News tagged with drug resistance

Related topics: antibiotics , cancer cells , breast cancer , hiv , malaria

Building evolution-proof drugs

A new generation of drugs could help combat the growing number of bacterial diseases that are becoming resistant to antibiotics, a study reveals.

Mar 20, 2014
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Myalept approved for rare fat tissue disorder

(HealthDay)—Myalept (metreleptin for injection) has been approved by the U.S. Food and Drug Administration to treat complications of leptin deficiency for people with the congenital or acquired generalized forms of lipodystrophy.

Feb 25, 2014
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The threat from superbugs

As government and health officials voice growing alarm over the spread of drug-resistant bacteria around the world, a panel of experts on Wednesday recommended steps to address the problem in hospitals, in ...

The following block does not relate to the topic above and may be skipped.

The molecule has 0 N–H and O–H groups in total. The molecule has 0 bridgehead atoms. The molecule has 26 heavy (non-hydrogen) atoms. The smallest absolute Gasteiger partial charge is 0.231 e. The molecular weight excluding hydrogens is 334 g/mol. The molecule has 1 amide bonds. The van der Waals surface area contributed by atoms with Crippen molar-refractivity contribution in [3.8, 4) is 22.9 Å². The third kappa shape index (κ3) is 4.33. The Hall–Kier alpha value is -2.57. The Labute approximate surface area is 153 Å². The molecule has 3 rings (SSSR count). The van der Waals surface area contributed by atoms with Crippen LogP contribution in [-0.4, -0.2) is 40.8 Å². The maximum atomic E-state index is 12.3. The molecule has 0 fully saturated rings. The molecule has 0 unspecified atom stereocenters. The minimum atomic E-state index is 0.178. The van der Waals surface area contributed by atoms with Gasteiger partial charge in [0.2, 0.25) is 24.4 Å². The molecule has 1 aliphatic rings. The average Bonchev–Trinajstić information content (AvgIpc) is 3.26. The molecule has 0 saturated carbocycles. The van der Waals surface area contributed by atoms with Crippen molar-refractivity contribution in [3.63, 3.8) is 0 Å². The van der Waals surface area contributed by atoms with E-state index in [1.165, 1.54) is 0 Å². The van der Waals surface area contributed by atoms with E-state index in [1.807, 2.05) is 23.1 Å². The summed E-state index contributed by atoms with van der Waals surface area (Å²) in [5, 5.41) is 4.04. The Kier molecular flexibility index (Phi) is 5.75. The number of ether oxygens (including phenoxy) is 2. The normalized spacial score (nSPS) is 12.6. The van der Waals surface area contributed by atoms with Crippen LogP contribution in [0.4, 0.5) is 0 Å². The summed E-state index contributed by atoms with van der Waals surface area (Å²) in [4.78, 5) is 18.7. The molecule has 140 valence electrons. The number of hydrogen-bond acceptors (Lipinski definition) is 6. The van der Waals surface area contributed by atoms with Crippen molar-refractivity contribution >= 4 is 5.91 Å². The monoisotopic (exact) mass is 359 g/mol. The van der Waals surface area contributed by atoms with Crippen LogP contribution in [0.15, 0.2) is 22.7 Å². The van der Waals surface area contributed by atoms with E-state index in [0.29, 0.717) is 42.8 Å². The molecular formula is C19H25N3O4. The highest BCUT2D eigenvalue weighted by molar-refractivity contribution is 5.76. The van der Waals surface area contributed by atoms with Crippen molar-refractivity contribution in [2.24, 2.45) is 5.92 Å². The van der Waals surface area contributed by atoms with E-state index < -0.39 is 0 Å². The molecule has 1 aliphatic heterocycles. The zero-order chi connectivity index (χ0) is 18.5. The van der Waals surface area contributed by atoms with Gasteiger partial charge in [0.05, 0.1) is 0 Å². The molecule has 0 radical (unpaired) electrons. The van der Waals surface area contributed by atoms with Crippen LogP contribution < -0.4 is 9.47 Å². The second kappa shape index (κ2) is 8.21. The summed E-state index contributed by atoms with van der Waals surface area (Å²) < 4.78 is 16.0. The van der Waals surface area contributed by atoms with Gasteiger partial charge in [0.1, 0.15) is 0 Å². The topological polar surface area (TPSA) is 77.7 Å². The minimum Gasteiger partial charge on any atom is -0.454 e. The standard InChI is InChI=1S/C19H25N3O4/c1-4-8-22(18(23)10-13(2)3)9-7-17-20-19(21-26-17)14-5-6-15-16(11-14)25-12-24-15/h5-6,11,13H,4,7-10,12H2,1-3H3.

Feb 10, 2014
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Drug resistance

Drug resistance is the reduction in effectiveness of a drug in curing a disease or improving a patient's symptoms. When the drug is not intended to kill or inhibit a pathogen, then the term is equivalent to dosage failure or drug tolerance. More commonly, the term is used in the context of diseases caused by pathogens.

Pathogens are said to be drug-resistant when drugs meant to neutralize them have reduced effect. When an organism is resistant to more than one drug, it is said to be multidrug resistant.

Drug resistance is an example of evolution in microorganisms. Individuals that are not susceptible to the drug effects are capable of surviving drug treatment, and therefore have greater fitness than susceptible individuals. By the process of natural selection, drug resistant traits are selected for in subsequent offspring, resulting in a population that is drug resistant.

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